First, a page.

The Montgomeries distinguished themselves in less martial fields as well. Literature, for example, owes a debt to Archibald, eleventh Earl of Eglinton, one of Robert Burns’ earliest patrons.


Over the course of centuries, the clan spread through England, Wales, Scotland and Ireland and, ultimately, reached America in the 1600s. Hugh Montgomery, 5th Earl of Eglinton, who died without issue in 1612, had resigned his arms and properties, thus forfeiting the male line of the family’s titles. His nephew, Alexander Seton, inherited the Earldom. The proper sequence of succession, however, would have favored Sir Neil Montgomery, whose genealogical line survives to this day, brought to America by William Montgomery of Brigend, who settled in 1701-1702 in Monmouth County, New Jersey. During the same era, the Commonwealth of Virginia records a land grant in 1679 to Robert Montgomery. Only decades later, members of the clan were to distinguish themselves in the American Revolution. Irish-born Major General Richard Montgomery was an early hero of the American Revolution, who led the ill-fated invasion of Canada, meeting his death on December 31, 1775, in the Battle of Quebec. Scores of colonial counties, towns and townships were named in his honor. His wife honored his memory with Chateau de Montgomery, which continues to this day as Montgomery Place, a 300-acre riverfront estate on the Hudson comprising a house museum and gardens near Rhinebeck, designed by the celebrated Alexander Jackson Davis.

In modern times, Montgomerys continue to bring distinction to the name. Scottish members of the clan who settled in Donegal, Ireland, were the forebears of the World War II hero Field Marshal Bernard Law Montgomery, 1st Viscount Montgomery of Alamein. Better known as “Monty,” Britain’s senior commander in Italy and Northwest Europe is also remembered for his strategic skirmishes with Allied Commander General Eisenhower.


In the United States, Philadelphia’s Helen Hope Montgomery Scott, the daughter of Colonel Robert Learning Montgomery, made her mark not only as a stylish leader of society (once called by Vanity Fair “the unofficial Queen of Philadelphia’s WASP oligarchy”), but as a philanthropist, serving as the longtime chairman of the Devon Horse Show, which raised money for the Bryn Mawr Hospital, her favorite charity. Hope’s husband, Edgar Scott, an investment banker and heir to a railroad fortune, served as president of the Academy of Music and the Philadelphia Museum of Art. Her 750-acre estate, Ardrossan (named for the town in Ayrshire whence her family originated), welcomed notable figures of society, politics, and the arts—the likes of Averell Harriman, Cole Porter and Katharine Hepburn. The inspiration for Tracy Lord in the Broadway play and cinematic box office hit The Philadelphia Story and the movie musical High Society, her vivid personality inspired memorable performances by two of Hollywood’s most celebrated actresses, Katharine Hepburn and Grace Kelly.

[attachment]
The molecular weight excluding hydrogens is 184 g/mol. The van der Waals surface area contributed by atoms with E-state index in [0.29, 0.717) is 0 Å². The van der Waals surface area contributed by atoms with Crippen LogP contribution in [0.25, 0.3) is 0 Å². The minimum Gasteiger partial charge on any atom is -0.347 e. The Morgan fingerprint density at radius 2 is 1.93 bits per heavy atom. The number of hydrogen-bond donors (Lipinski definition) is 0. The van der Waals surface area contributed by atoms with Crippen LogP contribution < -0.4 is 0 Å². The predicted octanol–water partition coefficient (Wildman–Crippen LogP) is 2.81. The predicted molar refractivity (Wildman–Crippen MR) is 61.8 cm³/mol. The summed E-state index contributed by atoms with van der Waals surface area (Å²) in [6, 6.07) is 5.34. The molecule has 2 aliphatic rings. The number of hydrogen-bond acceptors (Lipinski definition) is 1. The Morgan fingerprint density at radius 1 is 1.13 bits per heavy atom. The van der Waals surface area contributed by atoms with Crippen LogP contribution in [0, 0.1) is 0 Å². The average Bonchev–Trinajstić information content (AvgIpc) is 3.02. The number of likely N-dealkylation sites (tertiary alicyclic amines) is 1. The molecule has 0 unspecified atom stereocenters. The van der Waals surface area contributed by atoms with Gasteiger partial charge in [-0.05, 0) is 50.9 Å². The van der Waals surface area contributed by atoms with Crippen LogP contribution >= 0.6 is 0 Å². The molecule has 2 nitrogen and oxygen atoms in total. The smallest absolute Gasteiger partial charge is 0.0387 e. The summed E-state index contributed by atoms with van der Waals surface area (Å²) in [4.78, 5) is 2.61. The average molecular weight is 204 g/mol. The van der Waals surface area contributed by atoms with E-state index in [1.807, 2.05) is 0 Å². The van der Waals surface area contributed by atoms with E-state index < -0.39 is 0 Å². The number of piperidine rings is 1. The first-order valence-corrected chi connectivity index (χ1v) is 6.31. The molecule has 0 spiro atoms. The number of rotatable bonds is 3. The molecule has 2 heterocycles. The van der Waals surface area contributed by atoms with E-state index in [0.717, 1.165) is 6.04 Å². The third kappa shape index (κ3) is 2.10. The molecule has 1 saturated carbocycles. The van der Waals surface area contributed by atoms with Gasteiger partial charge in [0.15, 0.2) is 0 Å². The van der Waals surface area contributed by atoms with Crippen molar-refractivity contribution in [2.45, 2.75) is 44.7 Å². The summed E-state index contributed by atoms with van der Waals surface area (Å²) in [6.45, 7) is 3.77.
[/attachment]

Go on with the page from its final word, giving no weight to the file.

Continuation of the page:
Clan Montgomery in America is currently represented by about one thousand members. In 2012, it hosted the Hereditary Chief, Archibald George Montgomery, the Right Honourable 18th Earl of Eglinton and Winton, who attended the Greenville Scottish Games and Highland Festival in South Carolina.

Montgomery history is still in the making. No doubt it will continue to fascinate and inspire.

About the Author

Marcia Teller Feinstein, an antique porcelain specialist, is the principal of Vintage Interiors II, an antique gallery, Alexandria, VA. She welcomes any additional information regarding the Montgomery dinner service.

Special Thanks

Grateful appreciation to the staff of the Ciard Library, National Maritime Museum, and Leticia Roberts, for their assistance in research.



David Sanctuary Howard, Chinese Armorial Porcelain. Faber and Faber, Ltd., London, 1974.
David B. Montgomery, A Genealogical History of the Montgomerys and their Descendants. 1903.
Thomas Harrison Montgomery, A Genealogical History of the Family of Montgomery. H. B. Ashmead, Philadelphia, 1863.
Eugene Zieber, Heraldry in America: A Guide with 1000 Illustrations. Dover Publications, 2000.

bottom of page